"Trump firing Comey shows how frightened the Admin is over Russia investigation," Virginia Sen. Tim Kaine, Clinton's 2016 running mate, said in a tweet.
Sen. Bob Casey of Pennsylvania put it in starker terms.
"This is Nixonian," he tweeted. "Deputy AG Rod Rosenstein must immediately appoint a special prosecutor to continue the Trump/Russia investigation."
Hawaii Sen. Brian Schatz, meanwhile, said the country is in a "full-fledged constitutional crisis."
In a press conference, Senate Minority Leader Chuck Schumer said Rosenstein could no longer put off appointing a special prosecutor.
"America depends on you to restore faith in our criminal justice system, which is going to be badly shattered after the administration's actions today," Schumer said.
He called Comey's firing part of a "deeply troubling pattern" for the Trump administration, citing the firings of US attorney Preet Bharara and Acting Attorney General Sally Yates.
"Are people going to suspect a cover-up? Absolutely," Schumer said.
Dozens of Democrats in Congress have called for either a special prosecutor or another form of independent investigation.
Sen. Dianne Feinstein — the top Democrat on the Senate Judiciary Committee — said that she had received a call from Trump in advance of Comey's firing, notifying her of the decision. "The next FBI Director must be strong and independent and will receive a fair hearing in the Judiciary Committee," she said in a statement.
The director of the FBI is nominated by the president and requires confirmation by the Senate. The White House has not announced who the administration will pick to replace Comey.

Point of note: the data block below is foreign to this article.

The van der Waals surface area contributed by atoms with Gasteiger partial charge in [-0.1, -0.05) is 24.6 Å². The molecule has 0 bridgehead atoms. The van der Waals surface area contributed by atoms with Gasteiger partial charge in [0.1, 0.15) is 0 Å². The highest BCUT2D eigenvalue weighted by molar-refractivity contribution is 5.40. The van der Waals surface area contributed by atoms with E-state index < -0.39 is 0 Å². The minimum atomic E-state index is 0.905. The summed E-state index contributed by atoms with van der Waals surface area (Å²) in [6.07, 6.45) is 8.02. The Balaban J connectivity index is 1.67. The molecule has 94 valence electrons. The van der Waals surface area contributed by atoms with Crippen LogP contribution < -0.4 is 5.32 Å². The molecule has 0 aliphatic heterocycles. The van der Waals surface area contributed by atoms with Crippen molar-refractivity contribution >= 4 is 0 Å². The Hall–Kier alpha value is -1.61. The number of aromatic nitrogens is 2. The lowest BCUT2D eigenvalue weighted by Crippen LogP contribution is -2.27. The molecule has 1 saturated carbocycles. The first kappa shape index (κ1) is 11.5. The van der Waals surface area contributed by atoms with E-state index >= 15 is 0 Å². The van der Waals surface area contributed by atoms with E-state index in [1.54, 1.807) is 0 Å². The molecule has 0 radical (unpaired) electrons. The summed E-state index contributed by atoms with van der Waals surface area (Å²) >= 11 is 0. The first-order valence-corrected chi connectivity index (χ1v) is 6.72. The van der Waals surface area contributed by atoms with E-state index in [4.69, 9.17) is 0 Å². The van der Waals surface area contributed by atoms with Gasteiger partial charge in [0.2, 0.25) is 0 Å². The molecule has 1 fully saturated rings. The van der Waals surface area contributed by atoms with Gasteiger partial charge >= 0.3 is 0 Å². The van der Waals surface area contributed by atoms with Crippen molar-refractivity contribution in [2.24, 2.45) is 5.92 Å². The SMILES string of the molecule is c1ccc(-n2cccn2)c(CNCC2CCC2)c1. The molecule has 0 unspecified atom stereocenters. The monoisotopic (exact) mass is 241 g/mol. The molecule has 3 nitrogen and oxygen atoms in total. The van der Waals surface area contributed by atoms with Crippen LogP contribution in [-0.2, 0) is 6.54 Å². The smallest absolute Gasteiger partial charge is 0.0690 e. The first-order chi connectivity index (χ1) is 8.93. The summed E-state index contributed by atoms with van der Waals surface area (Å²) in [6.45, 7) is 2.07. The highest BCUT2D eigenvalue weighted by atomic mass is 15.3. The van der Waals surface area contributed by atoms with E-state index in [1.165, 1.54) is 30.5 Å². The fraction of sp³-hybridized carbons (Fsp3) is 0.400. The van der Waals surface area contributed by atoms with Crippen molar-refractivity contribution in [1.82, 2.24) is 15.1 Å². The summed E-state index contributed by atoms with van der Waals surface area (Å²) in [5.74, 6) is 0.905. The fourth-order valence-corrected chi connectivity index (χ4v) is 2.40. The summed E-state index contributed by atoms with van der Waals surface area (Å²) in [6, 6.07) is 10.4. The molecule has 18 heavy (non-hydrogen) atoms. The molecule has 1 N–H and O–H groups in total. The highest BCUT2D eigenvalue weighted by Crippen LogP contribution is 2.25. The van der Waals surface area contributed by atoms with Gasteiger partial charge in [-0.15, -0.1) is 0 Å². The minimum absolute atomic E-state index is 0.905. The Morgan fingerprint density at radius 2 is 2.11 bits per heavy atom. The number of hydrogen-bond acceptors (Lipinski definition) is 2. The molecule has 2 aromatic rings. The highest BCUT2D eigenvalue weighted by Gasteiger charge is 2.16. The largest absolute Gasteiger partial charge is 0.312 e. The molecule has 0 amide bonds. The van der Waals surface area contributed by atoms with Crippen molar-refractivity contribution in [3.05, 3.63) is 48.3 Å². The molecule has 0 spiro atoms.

Democratic Sen. Dick Durbin, who also sits on the Judiciary Committee, which would hold confirmation hearings for Comey's replacement, said the FBI director's firing could have dire consequences for the Russia investigation and called for a special prosecutor. "It's really uncertain now. I mean, the FBI investigation could be terminated at this point," he said.
"I don't think there's any alternative at this point [than appointing a special prosecutor]," Durbin added. "We worry — I worry — that they'll refuse the special prosecutor and we'll never hear again from the FBI investigation."
In general, Republican reaction to Trump's decision has been mixed, with some GOP lawmakers praising Trump's action, and others expressing concerns about the circumstances of Comey's termination.
"Given the recent controversies surrounding the Director, I believe a fresh start will serve the FBI and the nation well," Senator Lindsey Graham, of South Carolina tweeted.
A few hours after the news broke, Sen. Jeff Flake tweeted that he had been trying to "find an acceptable rationale for the timing," but he could not.
Ohio Gov. John Kasich, echoing about a dozen other Republican leaders, said he was "extremely troubled by the circumstances surrounding the dismissal," and while he did not call for an independent review he demanded "full and fair investigations" into Russian election meddling.
Republican Sen. Richard Burr said he was concerned over the "timing and reasoning," of the decision, while Sen. James Lankford said that the "American people need clarity and deserve an explanation for his immediate firing."
Sen. Ben Sasse, a Republican member of the Senate Judiciary Committee and a frequent critic of Trump during the campaign, questioned the surprise timing "in the midst of a crisis of public trust that goes well beyond who you voted for."